Simulation and physiotherapy practice

An evidence-based simulation toolkit for pre-reg physio education has been developed

Stimulation toolkit

The KNOWBEST project, carried out by the University of Hertfordshire (UH), explored the KNOWledge, BEhaviours and Skills required of the modern physioTherapy graduate including the future role of practice-based learning. KNOWBEST included a scoping review of contemporary approaches to practice-based learning, led by Dr Nicola Heneghan, Honorary Senior Research Fellow (UH), with a specific focus on simulation-based learning (SBL). This review concluded that SBL offers considerable potential as an evidence-based adjunct or substitute for existing 1,000 hours of clinical practice-based learning.

SBL is an educational technique that allows interactive – and at times immersive – activity by recreating all or part of clinical experience followed by debrief time and activities. While some education providers of physiotherapy education have engaged with SBL for some time, others have less experience and the need for a simulation toolkit as a profession specific resource to help greater use and engagement in SBL was clear. The CSP commissioned the University of Hertfordshire to develop this toolkit to help members.

As a profession we must embrace and develop our evidence base in simulation-based learning,’ says Reena Patel, CSP assistant director for workforce and education. ‘It provides a valuable opportunity for learners to prepare for professional practice in a way that is safe and authentic whilst providing structured time and space to reflect.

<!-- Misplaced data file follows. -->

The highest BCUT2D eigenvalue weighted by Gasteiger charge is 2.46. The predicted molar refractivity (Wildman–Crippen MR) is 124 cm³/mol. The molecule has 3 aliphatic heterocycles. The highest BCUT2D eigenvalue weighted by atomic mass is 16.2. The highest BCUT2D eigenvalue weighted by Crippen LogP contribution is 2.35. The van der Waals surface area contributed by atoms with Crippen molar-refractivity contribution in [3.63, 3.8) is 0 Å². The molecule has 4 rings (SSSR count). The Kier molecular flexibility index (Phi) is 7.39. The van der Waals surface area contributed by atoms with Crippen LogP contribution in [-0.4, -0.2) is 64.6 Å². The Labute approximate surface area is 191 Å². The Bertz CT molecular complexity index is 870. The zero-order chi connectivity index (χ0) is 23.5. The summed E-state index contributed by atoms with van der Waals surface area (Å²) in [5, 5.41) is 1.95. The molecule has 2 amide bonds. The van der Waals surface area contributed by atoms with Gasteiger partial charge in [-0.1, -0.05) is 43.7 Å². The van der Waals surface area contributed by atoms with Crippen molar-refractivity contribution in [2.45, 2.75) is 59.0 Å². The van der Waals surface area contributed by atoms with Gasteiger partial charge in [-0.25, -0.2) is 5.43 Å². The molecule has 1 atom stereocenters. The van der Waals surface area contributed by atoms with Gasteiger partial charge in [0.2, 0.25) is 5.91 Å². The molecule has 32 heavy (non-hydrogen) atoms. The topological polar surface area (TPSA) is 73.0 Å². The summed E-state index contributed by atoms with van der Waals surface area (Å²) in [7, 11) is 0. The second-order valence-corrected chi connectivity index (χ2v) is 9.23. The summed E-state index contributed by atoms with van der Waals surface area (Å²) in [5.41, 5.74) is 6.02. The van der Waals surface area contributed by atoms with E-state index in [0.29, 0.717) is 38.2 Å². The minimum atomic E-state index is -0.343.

The toolkit was designed and constructed by a group of SBL experts, both within and outside the physiotherapy profession, again led by Dr Nicola Heneghan. The aim was to provide a structured (10-part) profession-specific resource and a toolkit applicable whether you are new to simulation-based learning or if you wish to extend your knowledge or use of such an approach. In addition, the toolkit can be used to help physiotherapy education providers design and deliver simulation-based learning within their programmes. 

Vaidehi Patel, second year physio student at University College Birmingham, was recently on placement at the CSP and completed a leadership project simulation in physiotherapy education.

‘Working on the simulation project taught me that simulation is more than just entertaining gadgets; it is the functioning of real-world processes or systems using models. 

‘The model describes the key behaviours and characteristics of the selected process or system, whereas the simulation illustrates how the model changes over time under varied situations. It has both high and low fidelity.’

The toolkit draws on educational theory, profession-specific empirical evidence, best-practice guidelines, standards as well as clinical and academic expertise so provides a wealth of resources to help physiotherapy education providers design and deliver SBL within their programmes. The KNOWBEST Steering group was consulted throughout to inform structure and content validation and ASPiH Executive Committee members also provided feedback.  

There are several features that best facilitate learning within simulation-based learning: SBL activities that are integrated within the curriculum, repetitive practice, ability to adopt to different difficulty levels and the ability to provide debriefings to promote reflection.

A unique aspect of simulation-based learning as a teaching method is that is can be designed to suit the level of the learner by integrating the cognitive, behavioural, and affective development of the student.

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